Although there has been a great deal of interest in online learning in the last decade, our study does not deal specifically with delivery format, as it is not a major component of information programs in Canada. Aharony (2011) provides an excellent review of the research on distance education including student satisfaction with online learning in LIS.
Overall, previous studies indicate that students and graduates of LIS programs have concerns over balance between theory and practical experience, with most wanting greater emphasis on the practical and more experience with technology. Most studies report not very high levels of student satisfaction, but data suggests that students' previous educational backgrounds and their stage of program might affect their rating of their programs.
The present study extends previous research by exploring students' perceptions of their programs at both the aggregate level and within subgroups, and by increasing the external validity of the findings by employing a large-scale, multi-institutional research design. Student satisfaction is assessed through measures of perceived quality and through an overall satisfaction rating. The study addressed the following research questions:
1. What are students' perceptions of their master's programs in information studies?
2. Are there differences in perceptions within the sample?
In addition to the research questions, the project had two objectives: (1) to develop, test and make available standardized instruments for program assessment, suitable for use across institutions and programs of study, and (2) to collect a set of baseline data for program assessment and comparison in information studies.
The study builds on research conducted at the Faculty of Information Studies, University of Toronto over a period of four years (Cherry et al., 2011). The survey methodology and instruments, which had undergone extensive testing and refinement for use at the University of Toronto, were generalized and adapted to suit the broader cultural and institutional settings of the six schools which participated in this study. The revised versions were pretested and then implemented using Infopoll, a web-based survey application which allowed for remote participation and streamlined administration. We collected data from students in information programs at six schools in March 2010. The six participating institutions were: University of Alberta, University of British Columbia, Dalhousie University, McGill University, University of Western Ontario and the University of Toronto. Standardized recruitment materials and schedules were used to conduct the survey at each institution.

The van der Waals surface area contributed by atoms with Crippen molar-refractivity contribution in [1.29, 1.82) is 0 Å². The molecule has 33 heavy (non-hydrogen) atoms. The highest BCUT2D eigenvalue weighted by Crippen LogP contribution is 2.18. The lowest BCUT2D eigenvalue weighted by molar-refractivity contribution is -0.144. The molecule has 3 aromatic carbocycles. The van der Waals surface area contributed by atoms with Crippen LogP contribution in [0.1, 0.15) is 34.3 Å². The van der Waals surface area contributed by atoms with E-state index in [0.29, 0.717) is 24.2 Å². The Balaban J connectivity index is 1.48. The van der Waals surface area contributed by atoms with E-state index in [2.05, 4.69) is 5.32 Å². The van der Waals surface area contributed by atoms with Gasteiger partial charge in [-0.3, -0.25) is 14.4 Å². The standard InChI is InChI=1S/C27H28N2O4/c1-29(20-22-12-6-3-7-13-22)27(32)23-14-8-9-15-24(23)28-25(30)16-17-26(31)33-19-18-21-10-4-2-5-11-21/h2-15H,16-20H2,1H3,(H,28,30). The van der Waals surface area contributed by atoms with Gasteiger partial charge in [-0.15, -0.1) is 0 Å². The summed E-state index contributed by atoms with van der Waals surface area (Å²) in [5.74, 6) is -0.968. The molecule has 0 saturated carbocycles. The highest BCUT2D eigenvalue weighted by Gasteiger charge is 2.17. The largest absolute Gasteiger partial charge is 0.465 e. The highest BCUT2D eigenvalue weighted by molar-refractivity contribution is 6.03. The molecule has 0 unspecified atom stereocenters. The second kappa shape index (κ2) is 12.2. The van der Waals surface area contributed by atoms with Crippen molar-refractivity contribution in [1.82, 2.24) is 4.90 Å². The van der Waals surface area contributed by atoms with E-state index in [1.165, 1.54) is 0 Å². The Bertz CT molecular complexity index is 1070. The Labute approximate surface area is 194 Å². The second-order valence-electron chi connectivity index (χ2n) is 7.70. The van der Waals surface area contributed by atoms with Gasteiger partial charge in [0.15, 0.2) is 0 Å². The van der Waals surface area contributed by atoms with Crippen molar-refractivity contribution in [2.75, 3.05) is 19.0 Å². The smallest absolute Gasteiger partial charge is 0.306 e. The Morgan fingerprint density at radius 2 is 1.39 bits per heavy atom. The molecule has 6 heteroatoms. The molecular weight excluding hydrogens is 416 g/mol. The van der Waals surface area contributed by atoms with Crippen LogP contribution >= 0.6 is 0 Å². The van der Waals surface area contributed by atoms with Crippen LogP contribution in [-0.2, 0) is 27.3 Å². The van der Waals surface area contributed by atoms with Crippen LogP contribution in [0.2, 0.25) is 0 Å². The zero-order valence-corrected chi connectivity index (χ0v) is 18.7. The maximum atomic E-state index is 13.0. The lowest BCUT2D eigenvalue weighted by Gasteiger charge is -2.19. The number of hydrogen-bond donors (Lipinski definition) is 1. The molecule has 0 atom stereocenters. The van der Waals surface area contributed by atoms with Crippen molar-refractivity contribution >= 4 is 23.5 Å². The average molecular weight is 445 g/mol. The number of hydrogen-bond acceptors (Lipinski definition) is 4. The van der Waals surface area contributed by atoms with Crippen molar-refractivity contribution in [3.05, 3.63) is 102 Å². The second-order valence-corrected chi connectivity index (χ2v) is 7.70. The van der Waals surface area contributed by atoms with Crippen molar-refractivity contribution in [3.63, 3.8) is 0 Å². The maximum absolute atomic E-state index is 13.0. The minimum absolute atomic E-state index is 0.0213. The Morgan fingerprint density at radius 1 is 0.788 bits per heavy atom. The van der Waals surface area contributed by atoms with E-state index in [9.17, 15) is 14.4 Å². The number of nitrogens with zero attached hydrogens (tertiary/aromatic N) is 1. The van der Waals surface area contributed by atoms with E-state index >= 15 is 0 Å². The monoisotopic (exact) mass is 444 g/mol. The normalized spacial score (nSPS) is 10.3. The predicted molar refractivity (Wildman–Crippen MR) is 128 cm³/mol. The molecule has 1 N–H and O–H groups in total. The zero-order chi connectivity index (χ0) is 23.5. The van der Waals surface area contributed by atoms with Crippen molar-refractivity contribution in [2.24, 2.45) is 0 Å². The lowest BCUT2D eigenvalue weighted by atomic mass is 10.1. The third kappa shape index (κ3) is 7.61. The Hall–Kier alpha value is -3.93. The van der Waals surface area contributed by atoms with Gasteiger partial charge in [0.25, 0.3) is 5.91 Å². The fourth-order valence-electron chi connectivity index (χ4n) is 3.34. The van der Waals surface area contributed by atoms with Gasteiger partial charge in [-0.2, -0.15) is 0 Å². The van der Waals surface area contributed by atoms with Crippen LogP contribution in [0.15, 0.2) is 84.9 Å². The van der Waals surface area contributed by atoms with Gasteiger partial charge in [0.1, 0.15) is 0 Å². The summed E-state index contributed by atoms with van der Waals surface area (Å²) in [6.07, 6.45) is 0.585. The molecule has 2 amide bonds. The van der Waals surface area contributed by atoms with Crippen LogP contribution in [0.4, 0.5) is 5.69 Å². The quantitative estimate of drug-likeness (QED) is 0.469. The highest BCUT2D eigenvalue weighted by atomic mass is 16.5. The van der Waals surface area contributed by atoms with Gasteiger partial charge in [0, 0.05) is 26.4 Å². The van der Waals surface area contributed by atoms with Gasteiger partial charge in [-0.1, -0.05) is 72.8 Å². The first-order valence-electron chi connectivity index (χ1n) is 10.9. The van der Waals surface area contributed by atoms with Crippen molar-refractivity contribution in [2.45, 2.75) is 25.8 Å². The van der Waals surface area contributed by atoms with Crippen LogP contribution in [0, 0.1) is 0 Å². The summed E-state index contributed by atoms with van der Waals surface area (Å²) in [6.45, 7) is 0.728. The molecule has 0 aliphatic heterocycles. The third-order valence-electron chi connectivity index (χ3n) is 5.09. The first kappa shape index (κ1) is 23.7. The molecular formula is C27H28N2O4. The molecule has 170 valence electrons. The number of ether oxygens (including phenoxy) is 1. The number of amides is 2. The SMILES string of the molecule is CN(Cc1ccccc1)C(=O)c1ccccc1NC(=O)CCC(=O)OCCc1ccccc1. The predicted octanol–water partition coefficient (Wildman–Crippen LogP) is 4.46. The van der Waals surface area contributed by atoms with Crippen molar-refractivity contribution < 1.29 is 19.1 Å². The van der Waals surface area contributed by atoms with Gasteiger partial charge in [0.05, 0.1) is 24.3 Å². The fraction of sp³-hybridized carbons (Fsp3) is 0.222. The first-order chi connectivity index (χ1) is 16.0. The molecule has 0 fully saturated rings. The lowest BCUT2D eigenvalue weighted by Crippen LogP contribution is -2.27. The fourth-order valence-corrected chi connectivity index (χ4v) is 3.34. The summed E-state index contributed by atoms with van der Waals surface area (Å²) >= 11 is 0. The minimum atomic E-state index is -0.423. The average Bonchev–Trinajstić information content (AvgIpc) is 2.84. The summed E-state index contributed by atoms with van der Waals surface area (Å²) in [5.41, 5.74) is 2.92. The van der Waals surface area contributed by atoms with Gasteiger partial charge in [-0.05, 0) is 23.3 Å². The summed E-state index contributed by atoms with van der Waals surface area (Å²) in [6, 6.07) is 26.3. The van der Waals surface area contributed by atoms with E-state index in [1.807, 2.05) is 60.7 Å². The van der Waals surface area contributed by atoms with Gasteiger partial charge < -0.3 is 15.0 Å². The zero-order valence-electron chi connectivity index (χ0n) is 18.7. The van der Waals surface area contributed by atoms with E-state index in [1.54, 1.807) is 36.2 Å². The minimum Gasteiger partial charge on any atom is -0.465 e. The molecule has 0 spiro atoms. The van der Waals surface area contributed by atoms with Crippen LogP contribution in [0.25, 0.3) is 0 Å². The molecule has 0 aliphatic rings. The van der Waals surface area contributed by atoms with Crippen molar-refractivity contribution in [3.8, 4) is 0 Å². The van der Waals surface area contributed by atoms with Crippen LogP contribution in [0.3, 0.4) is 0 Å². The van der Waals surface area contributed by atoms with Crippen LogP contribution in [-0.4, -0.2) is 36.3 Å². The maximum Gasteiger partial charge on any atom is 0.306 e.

We invited students to participate by completing the New Student Questionnaire, the Midstream Student Questionnaire, or the Graduating Student Questionnaire. Figure 1 shows how the survey instruments overlap and differ. In this paper, we report on general satisfaction as well as program evaluation variables in four categories: academic and intellectual environment, program content and structure, coursework, and facilities and services. As indicated in Figure 1, program evaluation variables were not included in the Incoming Student questionnaire.